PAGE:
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Monday, January 31, 2011

Poem for February 1

Judy Hogan
27 October 13, 1992.
By the River Teign, Devon

And what is love? To be human
is to allow It to pierce you with
Its tender arrows, though you
feel certain you will die.
Only we don't die. We live
more vividly. Life without Love
is like a stream bed through
which no water runs; like a
house without a clock that
chimes the hours so musically
that you wait eagerly for the
next one. Or like an afternoon
sitting on the bank of a small
river without sun to intensify
the green of grasses and mosses,
to lift the warm brown of the
sand, patient between the black
hulks of the rocks, into view.
You can have all the love you
want if you aren't greedy; if
you can live with a certain number
of absurd hours in every day;
if you understand that sarcasm
on the beloved's tongue is his
way of keeping himself from
aching too much; if you're
clear about where your own
heart has rooted itself, no
matter how many miles from
home you are. After suffering,
and then paradox, and then
more suffering; after you've
yielded all the fruits, and watched
the leaves turn brown and drop
off, one after another; after
your blood has had to retreat
from the terrible, frozen wastes
of winter, and Zeus never pelted
his Greeks with ice like you've
had your soft skin pelted, then
you learn the truth of Love:
how it lives with its own whimsy
and its own secret power, beyond
thought, beyond reason, beyond
understanding. It doesn't even
require to be fed or given to
drink in the long famine.
Drought It already knew about and
was prepared for. Memory held
It safe below the water's surface.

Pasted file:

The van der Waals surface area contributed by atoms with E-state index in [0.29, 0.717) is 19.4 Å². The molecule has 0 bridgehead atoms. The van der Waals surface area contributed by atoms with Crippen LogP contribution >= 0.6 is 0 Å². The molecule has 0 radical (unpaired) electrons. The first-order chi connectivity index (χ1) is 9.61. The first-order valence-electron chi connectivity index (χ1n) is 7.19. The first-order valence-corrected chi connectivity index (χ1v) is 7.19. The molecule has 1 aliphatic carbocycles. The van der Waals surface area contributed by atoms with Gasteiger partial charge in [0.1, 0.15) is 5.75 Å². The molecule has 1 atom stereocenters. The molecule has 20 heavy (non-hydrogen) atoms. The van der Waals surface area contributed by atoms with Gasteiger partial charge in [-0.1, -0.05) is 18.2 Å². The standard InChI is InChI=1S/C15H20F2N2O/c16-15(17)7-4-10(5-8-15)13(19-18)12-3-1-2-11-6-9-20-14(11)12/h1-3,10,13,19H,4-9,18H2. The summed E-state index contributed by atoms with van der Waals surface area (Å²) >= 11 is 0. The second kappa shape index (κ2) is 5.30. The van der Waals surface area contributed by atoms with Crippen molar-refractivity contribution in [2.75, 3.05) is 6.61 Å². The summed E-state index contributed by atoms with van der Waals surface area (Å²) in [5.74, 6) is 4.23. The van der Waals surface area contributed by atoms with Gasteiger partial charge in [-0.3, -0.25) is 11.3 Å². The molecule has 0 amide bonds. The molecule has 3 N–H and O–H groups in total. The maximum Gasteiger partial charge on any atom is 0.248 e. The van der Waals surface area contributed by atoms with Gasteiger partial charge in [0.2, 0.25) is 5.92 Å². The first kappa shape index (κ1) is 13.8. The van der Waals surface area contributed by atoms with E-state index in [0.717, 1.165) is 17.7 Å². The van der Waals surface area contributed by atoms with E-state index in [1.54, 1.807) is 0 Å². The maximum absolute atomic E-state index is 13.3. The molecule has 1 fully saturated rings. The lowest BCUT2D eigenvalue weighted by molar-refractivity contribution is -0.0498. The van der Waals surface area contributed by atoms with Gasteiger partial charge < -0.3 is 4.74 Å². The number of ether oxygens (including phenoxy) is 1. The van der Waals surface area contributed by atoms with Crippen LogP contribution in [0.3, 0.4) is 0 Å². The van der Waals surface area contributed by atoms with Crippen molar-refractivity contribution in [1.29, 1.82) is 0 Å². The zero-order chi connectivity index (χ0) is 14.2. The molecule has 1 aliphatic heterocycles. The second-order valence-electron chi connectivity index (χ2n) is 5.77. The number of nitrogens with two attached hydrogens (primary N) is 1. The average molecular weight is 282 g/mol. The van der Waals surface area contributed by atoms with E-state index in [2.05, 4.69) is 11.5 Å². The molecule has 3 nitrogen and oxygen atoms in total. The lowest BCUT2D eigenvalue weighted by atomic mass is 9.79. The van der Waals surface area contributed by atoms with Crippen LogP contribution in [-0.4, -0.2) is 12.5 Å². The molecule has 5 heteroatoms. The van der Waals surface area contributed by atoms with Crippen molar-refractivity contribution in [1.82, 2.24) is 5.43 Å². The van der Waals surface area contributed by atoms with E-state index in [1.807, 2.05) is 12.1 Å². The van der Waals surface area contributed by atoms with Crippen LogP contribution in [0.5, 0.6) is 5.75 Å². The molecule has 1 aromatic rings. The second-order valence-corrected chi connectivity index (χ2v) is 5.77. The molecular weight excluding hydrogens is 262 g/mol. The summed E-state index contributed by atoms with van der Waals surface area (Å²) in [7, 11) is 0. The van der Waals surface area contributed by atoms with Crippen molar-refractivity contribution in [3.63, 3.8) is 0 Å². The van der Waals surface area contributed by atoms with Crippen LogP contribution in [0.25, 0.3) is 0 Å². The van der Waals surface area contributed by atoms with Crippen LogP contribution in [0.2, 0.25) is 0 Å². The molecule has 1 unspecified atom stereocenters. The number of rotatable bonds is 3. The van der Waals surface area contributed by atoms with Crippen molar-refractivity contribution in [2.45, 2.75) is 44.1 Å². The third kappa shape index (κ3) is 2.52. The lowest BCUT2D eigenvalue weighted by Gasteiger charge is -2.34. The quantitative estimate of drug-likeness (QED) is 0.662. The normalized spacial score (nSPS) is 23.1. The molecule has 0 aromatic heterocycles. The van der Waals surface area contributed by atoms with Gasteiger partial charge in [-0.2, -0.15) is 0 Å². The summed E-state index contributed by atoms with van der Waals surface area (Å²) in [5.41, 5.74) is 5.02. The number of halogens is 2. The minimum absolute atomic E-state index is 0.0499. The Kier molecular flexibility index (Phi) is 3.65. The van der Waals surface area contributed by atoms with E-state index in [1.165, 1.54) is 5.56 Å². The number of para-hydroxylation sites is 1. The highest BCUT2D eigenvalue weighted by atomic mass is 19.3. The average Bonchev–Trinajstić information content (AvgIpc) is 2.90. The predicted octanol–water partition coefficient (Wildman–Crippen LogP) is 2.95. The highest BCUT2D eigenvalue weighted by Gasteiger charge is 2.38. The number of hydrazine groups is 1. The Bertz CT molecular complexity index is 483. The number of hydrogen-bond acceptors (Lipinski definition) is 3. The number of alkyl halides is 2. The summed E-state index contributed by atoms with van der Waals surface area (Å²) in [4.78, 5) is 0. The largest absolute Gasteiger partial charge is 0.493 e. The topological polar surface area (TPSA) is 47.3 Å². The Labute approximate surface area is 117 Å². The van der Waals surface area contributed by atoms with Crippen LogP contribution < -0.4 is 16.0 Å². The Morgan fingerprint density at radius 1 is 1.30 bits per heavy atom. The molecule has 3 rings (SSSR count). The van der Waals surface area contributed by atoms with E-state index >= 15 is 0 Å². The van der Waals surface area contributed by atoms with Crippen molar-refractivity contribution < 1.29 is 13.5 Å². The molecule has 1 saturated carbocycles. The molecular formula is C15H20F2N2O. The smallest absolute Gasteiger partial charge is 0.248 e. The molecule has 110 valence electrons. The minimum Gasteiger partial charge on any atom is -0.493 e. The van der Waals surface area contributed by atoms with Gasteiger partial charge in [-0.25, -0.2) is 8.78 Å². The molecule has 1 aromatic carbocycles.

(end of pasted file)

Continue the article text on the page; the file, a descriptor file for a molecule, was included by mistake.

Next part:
You might be full of despair
but your heart, its roots
tucked into Love's power, never
lost faith. It accepts Evil
and Good, the Hate that Love can
mask His face with. It bides
Its time. And Time, for Love,
is redemptive. The river has to
keep rushing, but the stones and
their mosses stay. The sand will
be there. The roots are persistent.
They know what we forget:
that only such tender moments
of clear-eyed seeing into each
other's souls matter. Only
those times last. The rest passes,
like water. The sand may shift,
but it stays; it knows. The rocks
have their memory, too. And
every year the graceful grasses
stretch up because the sun,
of course, leans down.

Saturday, January 8, 2011

Writers' Morning Out

Pittsboro Writers' Morning Out will meet Saturday, January 15, 11:00 AM at Virlie's Grill, 58 Hillsboro Street in Pittsboro.

During the month of February, I would like to publish a poem a day on this blog. To do that I need 28 poems from you, our readers. For the moment, I need some encouragement from all our poets out there--assurance that you will support such a momentous project by sending me poems. Please let me know if you are willing to have your cherished works published here where they will be read by millions (well at least by somebody). Contact me at